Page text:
There are two ways of looking at curiosity. Either a good way to get wiser or it’s a well known way of dispatching cats.
I have got the URL for this website showing on my Facebook TrainStation game as an invitation for railway enthusiasts to visit and possibly get in touch if they want to exchange trains via the game. While collecting mail from a fellow player’s station I noticed that they had erected a similar sign. So, me being nosy, I paid their site a visit.
It appears to be more sales based than just a hobbyist’s website and one of the items listed caught my eye. The loco appears to be designed to fit around the motor, look at the boiler profile between the dome and the cab. Obviously distorted to allow the large electric motor to fit, not unlike Tri-ang’s early clockwork models with over-scale bodies to accommodate the spring. I’m not in the least bit interested in buying this old toy but I am curious about the electrical pick-up. From the first image it is obviously three-rail, the central skate being clearly visible under the chassis.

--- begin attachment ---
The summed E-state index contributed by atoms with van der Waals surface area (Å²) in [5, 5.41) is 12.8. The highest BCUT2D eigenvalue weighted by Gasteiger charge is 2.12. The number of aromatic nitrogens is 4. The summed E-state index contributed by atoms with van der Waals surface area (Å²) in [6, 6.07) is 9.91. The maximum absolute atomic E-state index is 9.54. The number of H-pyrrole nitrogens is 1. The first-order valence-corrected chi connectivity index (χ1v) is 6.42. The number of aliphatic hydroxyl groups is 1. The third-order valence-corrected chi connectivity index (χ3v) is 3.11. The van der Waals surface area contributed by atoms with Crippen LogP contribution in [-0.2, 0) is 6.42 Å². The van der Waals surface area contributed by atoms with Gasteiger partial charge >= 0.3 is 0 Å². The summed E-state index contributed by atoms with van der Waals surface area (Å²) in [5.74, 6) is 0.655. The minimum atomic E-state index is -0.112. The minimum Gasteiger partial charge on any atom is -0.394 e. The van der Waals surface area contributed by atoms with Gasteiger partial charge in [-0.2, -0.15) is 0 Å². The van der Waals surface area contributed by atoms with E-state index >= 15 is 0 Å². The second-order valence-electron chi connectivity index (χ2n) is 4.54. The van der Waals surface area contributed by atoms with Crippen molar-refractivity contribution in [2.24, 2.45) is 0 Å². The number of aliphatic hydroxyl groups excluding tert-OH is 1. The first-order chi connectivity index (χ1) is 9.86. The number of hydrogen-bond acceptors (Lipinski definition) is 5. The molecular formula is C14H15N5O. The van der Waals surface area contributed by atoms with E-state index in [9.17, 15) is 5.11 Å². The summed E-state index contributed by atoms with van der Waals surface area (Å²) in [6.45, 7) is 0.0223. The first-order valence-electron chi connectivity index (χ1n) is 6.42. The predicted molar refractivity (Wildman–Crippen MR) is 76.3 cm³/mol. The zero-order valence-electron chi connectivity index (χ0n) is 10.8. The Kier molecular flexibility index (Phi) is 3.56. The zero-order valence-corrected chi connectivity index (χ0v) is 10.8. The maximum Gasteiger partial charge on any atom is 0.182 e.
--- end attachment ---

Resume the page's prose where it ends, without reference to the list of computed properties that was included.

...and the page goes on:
Nothing unusual there, many modellers still use the three-rail system. In fact some German and American manufacturers still supply new three-rail equipment. What is unusual is the other side of the loco, it has collector skates over one of the running rails too.
This is by no means unique, I have a German-built (two-rail pick-up) O scale narrow gauge loco with rail skates, but is it an original feature or has it been added by a previous owner of the locomotive?
The skates may be a back-up for normal current collection via the wheels or it may be that the loco collects current purely via the sliding contacts and the wheels are electrically isolated.
Now this is what has really spiked my curiosity!
If the wheels are “dead” (and isolated from each other so as not to cause a short circuit) then a train using the skates to pick up power could be run on the same track as a conventional two-rail train with both being independently controlled.
Why would I want to run two trains on the same track? The third rail is usually seen as an eyesore on toy train sets, though Marklin do also have a stud contact system that is not nearly as obtrusive.
Well, the upper incline from Centrales to Rio Paleta on the FCPyF is slightly steeper than the incline from Resurreccion to Centrales and may need a banking engine for some trains. Now can you see what I’m thinking? How about if the banking engine uses the Fell system for added traction and braking?
Then the central third rail is not un-prototypical!
Lateral thinking maybe, but that’s how my mind works sometimes. It started of with playing TrainStation and ended up with considering some civil engineering on the FCPyF.
Such are the joys of insomnia. I’ve been up since 4am!